Chapter 11 - Machine elements and basic mechanisms

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CHAPTER 11

MACHINE ELEMENTS AND BASIC MECHANISMS

CHAPTER LEARNING OBJECTIVES

Upon completion of this chapter, you should be able to do the following:

• Describe the machine elements used in naval machinery and equipment.
• Identify the basic machines used in naval machiney and equipment.
• Explain the use of clutches.

Any machine, however simple, consists of one or more basic machine elements or mechanisms. In this chapter we will take a look at some of the more familiar elements and mechanisms used in naval machinery and equipment.

BEARINGS

Friction is the resistance of force between two surfaces. In chapter 7 we saw that two objects rubbing against each other produce friction. If the surfaces are smooth, they produce little friction; if either or both are rough, they produce more friction. To start rolling a loaded hand truck across the deck, you would have to give it a hard tug to overcome the resistance of static friction. To start sliding the same load across the deck, you would have to give it an even harder push. That is because rolling friction is always less than sliding friction. We take advantage of this fact by using rollers or bearings in machines to reduce friction. We use lubricants on bearing surfaces to reduce the friction even further.

A bearing is a support and guide that carries a moving part (or parts) of a machine. It maintains the proper relationship between the moving part or parts and the stationary part. It usually permits only one form of motion, such as rotation. There are two basic types of bearings: sliding (plain bearings), also called friction or guide bearings, and antifrictional (roller and ball bearings).

SLIDING BEARINGS

In sliding (plain) bearings, a film of lubricant separates the moving part from the stationary part. Three types of sliding bearings are commonly used: reciprocal motion bearings, journal bearings, and thrust bearings.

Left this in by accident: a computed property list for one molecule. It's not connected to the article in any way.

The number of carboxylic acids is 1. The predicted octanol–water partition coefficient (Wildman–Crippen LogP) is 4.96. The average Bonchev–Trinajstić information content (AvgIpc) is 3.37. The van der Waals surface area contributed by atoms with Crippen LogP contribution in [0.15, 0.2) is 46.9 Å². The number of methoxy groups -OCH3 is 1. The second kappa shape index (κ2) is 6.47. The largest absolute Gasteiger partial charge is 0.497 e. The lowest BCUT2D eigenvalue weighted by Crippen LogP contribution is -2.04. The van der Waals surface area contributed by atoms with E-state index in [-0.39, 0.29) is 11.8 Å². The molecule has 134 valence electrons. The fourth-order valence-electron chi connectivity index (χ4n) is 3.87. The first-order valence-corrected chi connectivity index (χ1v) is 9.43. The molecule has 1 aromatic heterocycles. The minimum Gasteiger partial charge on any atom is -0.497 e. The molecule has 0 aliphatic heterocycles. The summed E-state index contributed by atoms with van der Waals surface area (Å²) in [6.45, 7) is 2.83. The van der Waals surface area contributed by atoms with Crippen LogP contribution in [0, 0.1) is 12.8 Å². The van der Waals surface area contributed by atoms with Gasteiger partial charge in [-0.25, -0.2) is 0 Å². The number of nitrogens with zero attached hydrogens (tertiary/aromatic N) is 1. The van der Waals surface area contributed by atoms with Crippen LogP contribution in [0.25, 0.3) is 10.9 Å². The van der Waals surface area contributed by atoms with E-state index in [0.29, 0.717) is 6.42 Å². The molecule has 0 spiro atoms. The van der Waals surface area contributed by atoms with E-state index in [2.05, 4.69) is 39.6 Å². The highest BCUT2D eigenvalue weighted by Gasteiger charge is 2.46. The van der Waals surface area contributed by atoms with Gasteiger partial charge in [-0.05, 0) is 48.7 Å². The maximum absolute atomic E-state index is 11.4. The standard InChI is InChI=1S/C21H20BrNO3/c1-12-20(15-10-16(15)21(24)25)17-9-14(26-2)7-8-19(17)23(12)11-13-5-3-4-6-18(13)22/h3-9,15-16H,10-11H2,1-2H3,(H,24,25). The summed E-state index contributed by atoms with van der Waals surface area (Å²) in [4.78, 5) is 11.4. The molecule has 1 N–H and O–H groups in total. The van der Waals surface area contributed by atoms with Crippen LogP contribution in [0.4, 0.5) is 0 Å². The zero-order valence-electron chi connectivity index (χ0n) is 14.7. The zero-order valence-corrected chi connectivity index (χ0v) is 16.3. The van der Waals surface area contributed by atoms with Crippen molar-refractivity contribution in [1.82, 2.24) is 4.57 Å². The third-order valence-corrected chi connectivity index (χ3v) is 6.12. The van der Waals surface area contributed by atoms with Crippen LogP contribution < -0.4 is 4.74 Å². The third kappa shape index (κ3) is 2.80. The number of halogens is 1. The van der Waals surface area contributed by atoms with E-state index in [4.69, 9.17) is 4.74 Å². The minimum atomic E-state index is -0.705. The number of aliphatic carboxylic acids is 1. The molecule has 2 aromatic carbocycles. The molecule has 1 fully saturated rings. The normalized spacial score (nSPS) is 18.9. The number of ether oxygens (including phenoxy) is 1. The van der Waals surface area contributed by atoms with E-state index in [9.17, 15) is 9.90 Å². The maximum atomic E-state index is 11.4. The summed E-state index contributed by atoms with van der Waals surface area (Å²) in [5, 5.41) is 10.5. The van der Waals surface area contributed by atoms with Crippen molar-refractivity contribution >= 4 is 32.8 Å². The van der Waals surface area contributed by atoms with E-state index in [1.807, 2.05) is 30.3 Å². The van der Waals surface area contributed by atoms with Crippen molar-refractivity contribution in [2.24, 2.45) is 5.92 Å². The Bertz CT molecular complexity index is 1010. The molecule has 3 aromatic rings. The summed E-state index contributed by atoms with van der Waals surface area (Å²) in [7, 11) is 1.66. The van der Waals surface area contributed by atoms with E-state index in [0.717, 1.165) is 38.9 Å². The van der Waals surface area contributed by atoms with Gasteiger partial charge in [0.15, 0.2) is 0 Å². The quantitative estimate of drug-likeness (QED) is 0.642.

Reciprocal Motion Bearings

Reciprocal motion bearings provide a bearing surface on which an object slides back and forth. They are found on steam reciprocating pumps, in which connecting rods slide on bearing surfaces near their connections to the pistons. We use similar bearings on the connecting rods of large internal-combustion engines and in many mechanisms operated by cams.

Journal Bearings

Journal bearings guide and support revolving shafts. The shaft revolves in a housing fitted with a liner. The inside of the liner, on which the shaft bears, is made of babbitt metal or a similar soft alloy (antifriction metal) to reduce friction. The soft metal is backed by a bronze or copper layer and has a steel back for strength. Sometimes the bearing is made in two halves and is

Figure 11-1.-Babbitt-lined bearing in which steel shaft revolves.

clamped or screwed around the shaft (fig. 11-1). We also call it a laminated sleeve bearing.

Under favorable conditions the friction in journal bearings is remarkably small. However, when the rubbing speed of a journal bearing is very low or extremely high, the friction loss may become excessive. A good example is the railroad car. Railroad cars are now being fitted with roller bearings to eliminate the "hot box" troubles associated with journal bearings.

Heavy-duty bearings have oil circulated around and through them. Some have an additional cooling system that circulates water around the bearing. Although revolving the steel shaft against babbitt metal produces less friction (and less heat and wear) than steel against

Figure 11-3.-Diagrammatic arrangement of a Kingsbury thrust bearing, showing oil film.

steel, keeping the parts cool is still a problem. The same care and lubrication needed to prevent a burned out bearing on your car is needed on all Navy equipment, only more so. Many lives depend on the continued operation of Navy equipment.